Blog by Wayne Lynn, Partner


As a family lawyer, I regularly advise divorcing business owners, whose spouses are shareholders or partners – even where they play no role in the day to day running of the business – having taken family income in a tax-efficient manner.


Upon divorce however, untangling the business relationship is often more problematic than dissolving the marriage itself. Valuing the business and each party’s share, considering tax consequences and persuading one party to transfer their shares can be an expensive and diplomatic minefield.


In recent years I have seen a huge increase in the number of people who seek to protect their assets – including their businesses – by entering into nuptial agreements, either before (“prenuptial”) or following (“postnuptial”) marriage. The law has developed considerably to the point where courts will uphold their terms upon divorce unless at the time of divorce it would be unfair due to the agreement leaving one party in a position of real need. Judges will very rarely stand in the way of a couple who have already decided how they wish to divide their assets, and who have entered into a nuptial agreement, provided all of the necessary safeguarding requirements have been observed.


There are significant advantages to nuptial agreements. Firstly, the agreement will clearly set out what will happen in the event of divorce. This can include the family home, businesses, pensions and maintenance.


Secondly, the couple themselves are free to agree how they would like to resolve their financial affairs upon divorce, instead of the court. Rational decisions in happier times are usually better than emotional ill-tempered ones made in the heat of an acrimonious divorce.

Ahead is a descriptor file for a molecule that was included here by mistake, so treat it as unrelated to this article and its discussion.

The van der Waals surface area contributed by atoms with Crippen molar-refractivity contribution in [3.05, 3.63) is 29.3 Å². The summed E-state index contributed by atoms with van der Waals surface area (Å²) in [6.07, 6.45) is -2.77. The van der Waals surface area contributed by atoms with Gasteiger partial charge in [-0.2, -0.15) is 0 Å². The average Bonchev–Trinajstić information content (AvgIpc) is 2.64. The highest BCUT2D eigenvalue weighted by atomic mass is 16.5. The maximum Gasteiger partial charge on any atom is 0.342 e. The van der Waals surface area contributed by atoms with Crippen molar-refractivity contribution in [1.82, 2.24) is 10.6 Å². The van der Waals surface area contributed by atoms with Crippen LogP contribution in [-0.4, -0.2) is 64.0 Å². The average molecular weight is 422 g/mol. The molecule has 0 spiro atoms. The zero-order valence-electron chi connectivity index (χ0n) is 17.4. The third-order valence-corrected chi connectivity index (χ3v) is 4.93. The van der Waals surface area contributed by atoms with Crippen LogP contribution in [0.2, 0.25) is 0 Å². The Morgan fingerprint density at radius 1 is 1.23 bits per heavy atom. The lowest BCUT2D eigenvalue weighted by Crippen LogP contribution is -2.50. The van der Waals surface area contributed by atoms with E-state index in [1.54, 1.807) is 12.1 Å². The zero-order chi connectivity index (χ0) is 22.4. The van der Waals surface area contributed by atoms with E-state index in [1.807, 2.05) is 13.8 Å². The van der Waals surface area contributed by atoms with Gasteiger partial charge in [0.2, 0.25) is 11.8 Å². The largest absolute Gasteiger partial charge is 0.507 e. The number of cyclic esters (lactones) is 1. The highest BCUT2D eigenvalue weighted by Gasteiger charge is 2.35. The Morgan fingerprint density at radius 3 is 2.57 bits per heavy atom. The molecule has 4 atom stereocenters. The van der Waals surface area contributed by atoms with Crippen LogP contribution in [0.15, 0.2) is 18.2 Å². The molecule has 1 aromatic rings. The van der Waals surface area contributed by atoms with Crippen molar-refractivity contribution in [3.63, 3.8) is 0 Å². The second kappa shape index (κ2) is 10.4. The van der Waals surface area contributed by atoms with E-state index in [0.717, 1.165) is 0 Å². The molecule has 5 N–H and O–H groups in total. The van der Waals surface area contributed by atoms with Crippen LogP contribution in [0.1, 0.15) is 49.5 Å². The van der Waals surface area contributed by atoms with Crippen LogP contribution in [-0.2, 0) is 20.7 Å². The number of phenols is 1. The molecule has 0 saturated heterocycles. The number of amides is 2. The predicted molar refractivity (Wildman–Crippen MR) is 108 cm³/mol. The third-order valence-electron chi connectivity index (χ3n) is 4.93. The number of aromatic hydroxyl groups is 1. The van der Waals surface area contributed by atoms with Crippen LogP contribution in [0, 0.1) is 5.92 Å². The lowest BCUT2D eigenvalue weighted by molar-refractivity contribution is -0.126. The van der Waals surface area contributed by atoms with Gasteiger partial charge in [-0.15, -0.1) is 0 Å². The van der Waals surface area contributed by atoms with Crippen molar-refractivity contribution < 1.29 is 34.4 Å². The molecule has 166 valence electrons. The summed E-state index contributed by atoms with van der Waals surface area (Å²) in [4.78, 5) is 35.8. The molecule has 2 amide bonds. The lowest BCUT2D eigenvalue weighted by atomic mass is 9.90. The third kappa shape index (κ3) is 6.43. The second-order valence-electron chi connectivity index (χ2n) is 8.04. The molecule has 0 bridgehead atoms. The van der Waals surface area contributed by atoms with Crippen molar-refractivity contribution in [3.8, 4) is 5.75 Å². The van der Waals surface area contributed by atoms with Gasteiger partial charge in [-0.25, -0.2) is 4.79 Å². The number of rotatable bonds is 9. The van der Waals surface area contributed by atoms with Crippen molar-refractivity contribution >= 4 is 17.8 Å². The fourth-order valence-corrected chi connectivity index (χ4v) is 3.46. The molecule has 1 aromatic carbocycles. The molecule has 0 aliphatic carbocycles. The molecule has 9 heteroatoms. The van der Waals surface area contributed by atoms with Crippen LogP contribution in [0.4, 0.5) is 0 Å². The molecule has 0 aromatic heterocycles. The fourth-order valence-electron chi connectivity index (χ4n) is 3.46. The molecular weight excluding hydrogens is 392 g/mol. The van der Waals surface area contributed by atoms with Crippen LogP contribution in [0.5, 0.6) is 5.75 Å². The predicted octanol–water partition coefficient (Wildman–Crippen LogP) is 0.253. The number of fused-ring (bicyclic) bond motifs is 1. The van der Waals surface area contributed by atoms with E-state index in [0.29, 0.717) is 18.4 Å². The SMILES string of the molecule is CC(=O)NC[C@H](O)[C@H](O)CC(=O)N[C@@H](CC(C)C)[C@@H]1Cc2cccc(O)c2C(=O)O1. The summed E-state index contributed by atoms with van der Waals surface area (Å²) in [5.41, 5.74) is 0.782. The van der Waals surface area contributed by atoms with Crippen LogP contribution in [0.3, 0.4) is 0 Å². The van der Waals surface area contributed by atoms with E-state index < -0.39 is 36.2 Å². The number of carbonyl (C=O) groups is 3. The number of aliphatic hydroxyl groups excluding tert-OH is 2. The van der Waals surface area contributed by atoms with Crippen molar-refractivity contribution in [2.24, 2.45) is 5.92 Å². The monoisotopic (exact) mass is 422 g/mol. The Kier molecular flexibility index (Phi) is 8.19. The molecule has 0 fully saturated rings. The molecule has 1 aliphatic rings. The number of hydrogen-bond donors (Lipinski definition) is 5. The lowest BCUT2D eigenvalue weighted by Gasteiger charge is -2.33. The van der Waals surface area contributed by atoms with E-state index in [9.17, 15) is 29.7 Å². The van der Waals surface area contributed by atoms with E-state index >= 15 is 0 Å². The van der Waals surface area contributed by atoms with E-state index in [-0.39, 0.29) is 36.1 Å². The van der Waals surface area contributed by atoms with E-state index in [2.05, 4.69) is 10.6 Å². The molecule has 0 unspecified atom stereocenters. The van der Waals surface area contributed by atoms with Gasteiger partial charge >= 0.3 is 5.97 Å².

Thirdly, they can save significant costs in the event of divorce, by avoiding expensive court proceedings, lawyers and accountants.


A warning however – nuptial agreements must follow certain safeguards in order to stand the best possible chance of being upheld; specialist legal advice for both parties is considered essential, the agreement must be entered into freely, without duress, and (in the case of prenuptial agreements) well in advance of the wedding date. An agreement will not be upheld where it would be unfair to do so.


To some people, nuptial arrangements may seem unromantic, but I would argue that they are absolute invaluable in helping to protect business owners. Having an open and considered discussion about future division of assets before tying the knot may prevent additional heartbreak in the future should things not work out as hoped.


This article first appeared as a column in The Journal business section.  Wayne has significant expertise in financial provision and nuptial agreements.  Contact him on 0191 406 5002, email You can follow him on Twitter @waynelynn and Silk Family Law on @silkfamilylaw


Photo courtesy of Adeolu Eletu on Unsplash